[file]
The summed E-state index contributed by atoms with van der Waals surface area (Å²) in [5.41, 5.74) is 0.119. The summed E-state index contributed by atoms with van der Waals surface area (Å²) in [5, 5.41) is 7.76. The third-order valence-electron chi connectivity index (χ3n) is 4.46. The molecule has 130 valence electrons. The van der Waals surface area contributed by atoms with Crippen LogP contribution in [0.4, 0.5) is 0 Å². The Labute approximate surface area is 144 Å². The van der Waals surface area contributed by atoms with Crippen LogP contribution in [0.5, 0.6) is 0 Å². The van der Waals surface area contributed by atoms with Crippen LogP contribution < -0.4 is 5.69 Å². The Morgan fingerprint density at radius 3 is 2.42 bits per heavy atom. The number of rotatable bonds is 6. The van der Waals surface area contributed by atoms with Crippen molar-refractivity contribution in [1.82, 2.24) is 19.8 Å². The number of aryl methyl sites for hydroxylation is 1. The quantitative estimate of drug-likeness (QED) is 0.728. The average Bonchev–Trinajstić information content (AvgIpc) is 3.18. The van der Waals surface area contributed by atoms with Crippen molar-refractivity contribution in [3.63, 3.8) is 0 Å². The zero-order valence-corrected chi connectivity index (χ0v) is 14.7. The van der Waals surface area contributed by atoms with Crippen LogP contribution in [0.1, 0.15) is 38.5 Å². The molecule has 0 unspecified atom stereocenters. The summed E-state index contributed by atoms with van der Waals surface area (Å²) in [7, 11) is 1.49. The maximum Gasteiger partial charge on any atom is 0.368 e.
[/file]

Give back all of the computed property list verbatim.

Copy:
The summed E-state index contributed by atoms with van der Waals surface area (Å²) in [5.41, 5.74) is 0.119. The summed E-state index contributed by atoms with van der Waals surface area (Å²) in [5, 5.41) is 7.76. The third-order valence-electron chi connectivity index (χ3n) is 4.46. The molecule has 130 valence electrons. The van der Waals surface area contributed by atoms with Crippen LogP contribution in [0.4, 0.5) is 0 Å². The Labute approximate surface area is 144 Å². The van der Waals surface area contributed by atoms with Crippen LogP contribution in [0.5, 0.6) is 0 Å². The van der Waals surface area contributed by atoms with Crippen LogP contribution < -0.4 is 5.69 Å². The Morgan fingerprint density at radius 3 is 2.42 bits per heavy atom. The number of rotatable bonds is 6. The van der Waals surface area contributed by atoms with Crippen molar-refractivity contribution in [1.82, 2.24) is 19.8 Å². The number of aryl methyl sites for hydroxylation is 1. The quantitative estimate of drug-likeness (QED) is 0.728. The average Bonchev–Trinajstić information content (AvgIpc) is 3.18. The van der Waals surface area contributed by atoms with Crippen molar-refractivity contribution in [3.63, 3.8) is 0 Å². The zero-order valence-corrected chi connectivity index (χ0v) is 14.7. The van der Waals surface area contributed by atoms with Crippen LogP contribution in [0.1, 0.15) is 38.5 Å². The molecule has 0 unspecified atom stereocenters. The summed E-state index contributed by atoms with van der Waals surface area (Å²) in [7, 11) is 1.49. The maximum Gasteiger partial charge on any atom is 0.368 e.